73 Fed. Reg. 67,934 (Nov. 17, 2008)

Fed. R. Civ. P. 29(a)

GLOSSARY OF ABBREVIATIONS

ADEA        Age Discrimination in Employment Act

FMLA        Family and Medical Leave Act

STATUTES AND REGULATIONS

    The relevant statutes and regulations are in the Addendum to this brief.

SUMMARY OF ARGUMENT

    Under the Family and Medical Leave Act ("FMLA"), 29 U.S.C. 2601 et seq., a mixed-motive theory of liability for claims of retaliation for exercising FMLA rights is proper. The Supreme Court's decision in Gross v. FBL Financial Services, Inc., -- U.S. --, 129 S. Ct. 2343 (2009), does not dictate otherwise. The Supreme Court's conclusion in Gross that the discrimination provision in the Age Discrimination in Employment Act ("ADEA") requires a plaintiff to prove that age was the "but-for" cause of the employer's adverse action does not necessitate the same result for FMLA retaliation claims arising out of an employee's exercise of her FMLA rights. This is because the FMLA's prohibition against retaliation for exercising one's FMLA rights inheres in the provision making it unlawful to interfere with such rights, and that broadly-worded provision does not contain the kind of but-for language found in the ADEA.

    The FMLA is ambiguous as to the scope of protection against retaliation provided to employees. Specifically, there is no express language in the FMLA prohibiting retaliation against an employee for exercising her FMLA rights. However, the Department of Labor ("Department") has made clear through a legislative regulation (i.e., one issued pursuant to specific congressional authorization and after notice and comment) at 29 C.F.R. 825.220(c) that such retaliation is prohibited. Section 825.220(c) states that the statutory prohibition against interference in 29 U.S.C. 2615(a)(1) includes a prohibition against retaliation for the exercise of an employee's FMLA rights, and further states that an employer may not use the taking of FMLA leave as a negative factor in employment decisions. Thus, section 825.220(c) prohibits retaliation for the exercise of one's FMLA rights, and does so even when the exercise of those FMLA rights is only a motivating factor in the retaliation.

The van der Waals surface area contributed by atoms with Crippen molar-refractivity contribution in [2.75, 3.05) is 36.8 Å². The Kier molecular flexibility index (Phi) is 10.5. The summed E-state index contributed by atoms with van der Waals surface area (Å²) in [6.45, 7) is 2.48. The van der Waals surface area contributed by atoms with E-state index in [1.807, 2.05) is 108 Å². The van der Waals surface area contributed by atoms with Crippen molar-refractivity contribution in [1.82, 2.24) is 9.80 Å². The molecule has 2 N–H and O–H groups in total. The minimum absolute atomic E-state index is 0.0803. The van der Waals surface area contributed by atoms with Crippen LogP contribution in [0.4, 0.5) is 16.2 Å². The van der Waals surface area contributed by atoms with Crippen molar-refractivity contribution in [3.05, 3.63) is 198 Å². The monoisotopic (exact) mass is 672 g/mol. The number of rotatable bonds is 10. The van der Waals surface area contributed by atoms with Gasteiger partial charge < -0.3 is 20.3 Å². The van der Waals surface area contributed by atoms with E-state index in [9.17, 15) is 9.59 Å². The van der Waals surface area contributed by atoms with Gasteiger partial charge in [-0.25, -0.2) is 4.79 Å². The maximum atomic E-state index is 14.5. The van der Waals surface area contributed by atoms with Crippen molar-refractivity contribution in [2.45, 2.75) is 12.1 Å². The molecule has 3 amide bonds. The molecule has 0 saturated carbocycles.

This regulation is entitled to controlling deference under Chevron U.S.A., Inc. v. Natural Resources Defense Council, 467 U.S. 837 (1984), because the FMLA is ambiguous regarding the exact nature of the protections it affords employees, specifically in regard to retaliation for exercising one's FMLA rights, and because section 825.220(c) is a reasonable construction of the statute. To the extent the regulation is at all ambiguous as to mixed-motive, the Department's interpretation, as set forth in this amicus brief, that the regulation incorporates a mixed-motive theory of liability, deserves controlling deference under Auer v. Robbins, 519 U.S. 452 (1997), because it is a reasonable interpretation of the statement in the regulation that an employer may not use the taking of FMLA leave as a negative factor in employment decisions.